25 Fun Facts about Ron Howard and George Lucas’ WILLOW

Willow 

Willow will be 30 years old this month and I still remember watching this movie in theaters when I was a kid and I absolutely loved it, It was a brilliant movie at the time and all ages simply loved it and it is still such a fun and adventurous fantasy film that I will always enjoy. It’s just one of those films which makes you happy and keeps you calm.

In celebration of the film’s 30th anniversary, Here we have some cool facts about the Ron Howard directed and George Lucas produced a film, thanks to IMdB.

You will find 25 fun facts below along with a brilliant vintage behind-the-scenes featurette, which you can check it out below.

  • George Lucas specifically wrote this film for Warwick Davis after meeting him on the set of Star Wars: Episode VI – Return of the Jedi. He was only 17 years old.
  • As Val Kilmer was getting out of his crow cage between takes, the chain snapped and the cage came down on his foot. His resulting limp is evident during the scene in which Madmartigan and Willow arrive opposite Fin Raziel’s island.
  • This was the first feature film to use the “morphing” process developed by Industrial Light & Magic.
  • The devil dogs were actually Rottweilers in rubber masks and suits.
  • George Lucas conceived the idea for the film in 1972 and was originally called Munchkins.
  • According to the press kits and subsequent novels, the two-headed dragon was named “Eborsisk”, which was a reference to the movie critics Gene Siskel and Roger Ebert.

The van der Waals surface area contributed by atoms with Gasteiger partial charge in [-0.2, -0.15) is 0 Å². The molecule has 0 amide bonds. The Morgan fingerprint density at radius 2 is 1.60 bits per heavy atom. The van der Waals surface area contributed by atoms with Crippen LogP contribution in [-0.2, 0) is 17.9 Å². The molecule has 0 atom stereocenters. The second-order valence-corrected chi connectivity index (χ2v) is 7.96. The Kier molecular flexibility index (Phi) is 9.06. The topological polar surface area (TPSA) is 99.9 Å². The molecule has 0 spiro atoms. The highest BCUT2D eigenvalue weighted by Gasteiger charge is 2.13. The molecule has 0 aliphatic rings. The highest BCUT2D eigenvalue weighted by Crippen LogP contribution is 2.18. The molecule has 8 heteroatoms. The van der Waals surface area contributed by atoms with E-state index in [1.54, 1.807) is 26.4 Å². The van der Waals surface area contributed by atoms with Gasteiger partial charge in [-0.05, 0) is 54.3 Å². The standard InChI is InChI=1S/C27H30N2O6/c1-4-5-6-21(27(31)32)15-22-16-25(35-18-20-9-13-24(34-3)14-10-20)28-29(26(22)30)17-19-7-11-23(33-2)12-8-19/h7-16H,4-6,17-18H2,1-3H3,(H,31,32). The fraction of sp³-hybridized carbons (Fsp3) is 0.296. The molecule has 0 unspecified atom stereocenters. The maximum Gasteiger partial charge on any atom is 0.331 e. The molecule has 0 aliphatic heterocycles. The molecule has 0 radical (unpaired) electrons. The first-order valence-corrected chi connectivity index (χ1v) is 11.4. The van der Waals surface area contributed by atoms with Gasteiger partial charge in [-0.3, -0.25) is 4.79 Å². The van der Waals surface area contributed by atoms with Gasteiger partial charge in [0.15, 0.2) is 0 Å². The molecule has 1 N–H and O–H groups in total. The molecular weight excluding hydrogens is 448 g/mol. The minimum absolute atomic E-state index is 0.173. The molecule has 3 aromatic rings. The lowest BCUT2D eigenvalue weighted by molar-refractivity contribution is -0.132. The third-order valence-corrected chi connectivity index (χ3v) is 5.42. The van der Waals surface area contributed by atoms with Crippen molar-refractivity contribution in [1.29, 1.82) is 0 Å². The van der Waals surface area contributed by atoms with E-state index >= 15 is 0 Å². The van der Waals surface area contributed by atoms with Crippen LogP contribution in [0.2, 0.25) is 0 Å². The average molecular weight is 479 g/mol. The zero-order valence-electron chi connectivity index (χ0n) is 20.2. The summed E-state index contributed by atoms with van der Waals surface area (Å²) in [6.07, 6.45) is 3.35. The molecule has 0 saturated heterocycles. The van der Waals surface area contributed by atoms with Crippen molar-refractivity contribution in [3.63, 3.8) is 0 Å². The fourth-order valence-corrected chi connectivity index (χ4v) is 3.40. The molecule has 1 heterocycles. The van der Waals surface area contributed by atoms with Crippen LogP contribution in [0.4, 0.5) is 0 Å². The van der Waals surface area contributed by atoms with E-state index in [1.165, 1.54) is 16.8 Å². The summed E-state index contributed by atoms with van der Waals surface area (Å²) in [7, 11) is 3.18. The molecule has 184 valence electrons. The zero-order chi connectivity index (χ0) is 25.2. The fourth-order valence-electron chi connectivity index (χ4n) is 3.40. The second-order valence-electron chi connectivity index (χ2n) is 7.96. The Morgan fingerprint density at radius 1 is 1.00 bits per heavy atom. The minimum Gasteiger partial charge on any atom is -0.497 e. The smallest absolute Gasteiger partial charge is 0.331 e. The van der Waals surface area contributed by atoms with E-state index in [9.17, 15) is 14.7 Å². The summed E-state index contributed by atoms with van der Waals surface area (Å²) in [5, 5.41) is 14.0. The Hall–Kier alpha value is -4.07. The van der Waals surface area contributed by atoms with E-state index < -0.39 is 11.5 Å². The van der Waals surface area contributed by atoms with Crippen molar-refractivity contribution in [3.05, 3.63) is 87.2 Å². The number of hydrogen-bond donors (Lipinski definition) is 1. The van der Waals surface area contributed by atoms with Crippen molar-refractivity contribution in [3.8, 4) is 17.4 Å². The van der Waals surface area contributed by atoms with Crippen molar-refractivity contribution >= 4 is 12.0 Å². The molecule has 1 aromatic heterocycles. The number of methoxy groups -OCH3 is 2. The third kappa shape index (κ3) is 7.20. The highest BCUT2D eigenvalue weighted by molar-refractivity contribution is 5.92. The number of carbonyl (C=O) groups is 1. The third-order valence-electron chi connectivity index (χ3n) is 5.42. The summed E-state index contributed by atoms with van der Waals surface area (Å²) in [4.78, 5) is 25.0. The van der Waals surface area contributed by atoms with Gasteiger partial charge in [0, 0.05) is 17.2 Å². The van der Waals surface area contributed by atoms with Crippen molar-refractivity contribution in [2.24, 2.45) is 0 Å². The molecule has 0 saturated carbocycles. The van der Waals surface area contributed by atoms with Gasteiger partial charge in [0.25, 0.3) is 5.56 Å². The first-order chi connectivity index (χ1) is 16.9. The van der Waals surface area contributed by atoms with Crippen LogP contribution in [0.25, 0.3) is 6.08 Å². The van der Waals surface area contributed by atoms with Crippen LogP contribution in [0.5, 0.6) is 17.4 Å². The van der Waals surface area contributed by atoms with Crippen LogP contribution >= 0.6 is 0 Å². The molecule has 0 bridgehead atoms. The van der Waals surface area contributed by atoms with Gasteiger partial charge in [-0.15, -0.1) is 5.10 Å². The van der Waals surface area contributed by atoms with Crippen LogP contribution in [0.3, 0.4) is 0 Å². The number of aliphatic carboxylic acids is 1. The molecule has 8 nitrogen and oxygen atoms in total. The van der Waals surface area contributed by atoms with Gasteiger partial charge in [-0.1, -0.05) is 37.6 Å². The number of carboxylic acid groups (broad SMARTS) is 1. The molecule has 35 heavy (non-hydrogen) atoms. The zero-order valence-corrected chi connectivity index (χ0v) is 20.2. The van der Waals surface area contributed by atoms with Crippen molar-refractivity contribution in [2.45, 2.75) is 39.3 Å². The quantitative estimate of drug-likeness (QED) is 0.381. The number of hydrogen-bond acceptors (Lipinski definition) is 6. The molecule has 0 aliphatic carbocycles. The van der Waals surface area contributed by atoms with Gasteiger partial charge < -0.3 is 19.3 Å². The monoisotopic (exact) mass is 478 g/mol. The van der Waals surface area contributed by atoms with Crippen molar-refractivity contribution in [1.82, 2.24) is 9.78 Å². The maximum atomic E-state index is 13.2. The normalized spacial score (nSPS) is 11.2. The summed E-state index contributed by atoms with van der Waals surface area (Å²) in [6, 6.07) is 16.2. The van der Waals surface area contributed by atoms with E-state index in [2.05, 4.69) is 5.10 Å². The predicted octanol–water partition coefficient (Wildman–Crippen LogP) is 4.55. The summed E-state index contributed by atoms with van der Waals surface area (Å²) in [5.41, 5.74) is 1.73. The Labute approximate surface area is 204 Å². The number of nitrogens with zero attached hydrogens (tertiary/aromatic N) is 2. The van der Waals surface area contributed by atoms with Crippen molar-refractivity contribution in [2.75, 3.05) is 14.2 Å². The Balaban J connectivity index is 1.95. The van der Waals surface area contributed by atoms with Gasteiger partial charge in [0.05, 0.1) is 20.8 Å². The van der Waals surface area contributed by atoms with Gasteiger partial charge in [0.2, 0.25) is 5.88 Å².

• Ron Howard said that part of the two-headed dragon “Eborsisk” was modeled after his brother Clint Howard who make cameo appearances in almost all of his films. But, Ron couldn’t find a part for him in this one, so he modeled the dragon after him.
  • The earlier drafts of the screenplay contained more background information on the characters Madmartigan and Sorsha. Madmartigan was originally a knight of the kingdom of Galladorn (the kingdom that General Kael mentions having destroyed to Queen Bavmorda) and that the character Airk was the only real friend he had, but Madmartigan’s recklessness got him into trouble, as did his love affair with an Eastern beauty that tainted the family name. Madmartigan had a chance to regain his honor in battle, but he ruined the chance by deserting; this explained some of the bitter antagonism between Madmartigan and Airk. Sorsha was originally the daughter of the king of Tir Asleen, who was a good man (he is, in fact, the regal old man seen at the end after the fall of Bavmorda and Tir Asleen is restored and can be briefly seen in stone), which suggested that Sorsha had the capability to be good; during the battle at Tir Asleen between Bavmorda’s troops, Madmartigan, and the monster, Sorsha encountered her father and he struggled through the stone to ask her for help, which prompted Sorsha to switch alliances from her evil mother to the good side. All of this was lost in the final film but does appear in the novelization as well as the comic book mini-series by Marvel.
  • John Cusack tested for the role of Madmartigan but lost to Val Kilmer. He considers this his biggest disappointment.
  • Val Kilmer adlibbed much of his dialogue.